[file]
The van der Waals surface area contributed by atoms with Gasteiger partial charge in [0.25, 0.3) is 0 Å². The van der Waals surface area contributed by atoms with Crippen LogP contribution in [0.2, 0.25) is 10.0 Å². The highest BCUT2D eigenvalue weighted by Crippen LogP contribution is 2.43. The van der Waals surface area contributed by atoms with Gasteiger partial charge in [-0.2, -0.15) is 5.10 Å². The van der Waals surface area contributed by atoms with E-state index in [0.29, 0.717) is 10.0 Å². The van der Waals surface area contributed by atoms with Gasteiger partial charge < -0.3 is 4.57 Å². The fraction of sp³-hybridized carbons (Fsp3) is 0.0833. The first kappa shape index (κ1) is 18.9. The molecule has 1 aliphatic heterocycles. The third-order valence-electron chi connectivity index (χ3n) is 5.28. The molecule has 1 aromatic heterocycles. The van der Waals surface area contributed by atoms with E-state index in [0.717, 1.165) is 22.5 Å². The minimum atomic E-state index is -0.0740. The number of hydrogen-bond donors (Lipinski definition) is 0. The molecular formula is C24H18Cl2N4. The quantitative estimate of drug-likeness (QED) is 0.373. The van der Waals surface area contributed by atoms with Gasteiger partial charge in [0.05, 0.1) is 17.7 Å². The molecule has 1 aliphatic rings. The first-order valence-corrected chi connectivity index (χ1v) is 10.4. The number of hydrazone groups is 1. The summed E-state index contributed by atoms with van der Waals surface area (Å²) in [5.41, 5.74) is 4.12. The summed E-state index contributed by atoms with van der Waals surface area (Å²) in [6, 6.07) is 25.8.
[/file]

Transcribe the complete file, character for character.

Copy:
The van der Waals surface area contributed by atoms with Gasteiger partial charge in [0.25, 0.3) is 0 Å². The van der Waals surface area contributed by atoms with Crippen LogP contribution in [0.2, 0.25) is 10.0 Å². The highest BCUT2D eigenvalue weighted by Crippen LogP contribution is 2.43. The van der Waals surface area contributed by atoms with Gasteiger partial charge in [-0.2, -0.15) is 5.10 Å². The van der Waals surface area contributed by atoms with E-state index in [0.29, 0.717) is 10.0 Å². The van der Waals surface area contributed by atoms with Gasteiger partial charge < -0.3 is 4.57 Å². The fraction of sp³-hybridized carbons (Fsp3) is 0.0833. The first kappa shape index (κ1) is 18.9. The molecule has 1 aliphatic heterocycles. The third-order valence-electron chi connectivity index (χ3n) is 5.28. The molecule has 1 aromatic heterocycles. The van der Waals surface area contributed by atoms with E-state index in [0.717, 1.165) is 22.5 Å². The minimum atomic E-state index is -0.0740. The number of hydrogen-bond donors (Lipinski definition) is 0. The molecular formula is C24H18Cl2N4. The quantitative estimate of drug-likeness (QED) is 0.373. The van der Waals surface area contributed by atoms with Gasteiger partial charge in [0.05, 0.1) is 17.7 Å². The molecule has 1 aliphatic rings. The first-order valence-corrected chi connectivity index (χ1v) is 10.4. The number of hydrazone groups is 1. The summed E-state index contributed by atoms with van der Waals surface area (Å²) in [5.41, 5.74) is 4.12. The summed E-state index contributed by atoms with van der Waals surface area (Å²) in [6, 6.07) is 25.8.